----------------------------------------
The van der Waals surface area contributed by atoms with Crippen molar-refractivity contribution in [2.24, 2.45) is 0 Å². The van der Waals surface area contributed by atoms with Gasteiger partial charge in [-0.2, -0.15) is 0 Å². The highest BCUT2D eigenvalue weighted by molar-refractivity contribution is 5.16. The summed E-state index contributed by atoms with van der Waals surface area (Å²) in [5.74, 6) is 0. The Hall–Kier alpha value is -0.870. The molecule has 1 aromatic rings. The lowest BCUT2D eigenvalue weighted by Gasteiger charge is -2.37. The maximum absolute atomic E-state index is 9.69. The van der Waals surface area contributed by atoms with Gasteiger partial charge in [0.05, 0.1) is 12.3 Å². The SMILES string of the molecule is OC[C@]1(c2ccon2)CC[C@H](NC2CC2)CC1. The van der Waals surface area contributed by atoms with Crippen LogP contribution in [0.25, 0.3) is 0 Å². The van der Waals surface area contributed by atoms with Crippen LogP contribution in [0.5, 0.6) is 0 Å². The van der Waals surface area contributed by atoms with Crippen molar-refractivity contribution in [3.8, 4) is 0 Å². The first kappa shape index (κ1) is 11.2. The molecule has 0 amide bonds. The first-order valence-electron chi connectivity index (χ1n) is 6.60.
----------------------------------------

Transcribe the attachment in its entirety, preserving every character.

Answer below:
The van der Waals surface area contributed by atoms with Crippen molar-refractivity contribution in [2.24, 2.45) is 0 Å². The van der Waals surface area contributed by atoms with Gasteiger partial charge in [-0.2, -0.15) is 0 Å². The highest BCUT2D eigenvalue weighted by molar-refractivity contribution is 5.16. The summed E-state index contributed by atoms with van der Waals surface area (Å²) in [5.74, 6) is 0. The Hall–Kier alpha value is -0.870. The molecule has 1 aromatic rings. The lowest BCUT2D eigenvalue weighted by Gasteiger charge is -2.37. The maximum absolute atomic E-state index is 9.69. The van der Waals surface area contributed by atoms with Gasteiger partial charge in [0.05, 0.1) is 12.3 Å². The SMILES string of the molecule is OC[C@]1(c2ccon2)CC[C@H](NC2CC2)CC1. The van der Waals surface area contributed by atoms with Crippen LogP contribution in [0.25, 0.3) is 0 Å². The van der Waals surface area contributed by atoms with Crippen LogP contribution in [0.5, 0.6) is 0 Å². The van der Waals surface area contributed by atoms with Crippen molar-refractivity contribution in [3.8, 4) is 0 Å². The first kappa shape index (κ1) is 11.2. The molecule has 0 amide bonds. The first-order valence-electron chi connectivity index (χ1n) is 6.60.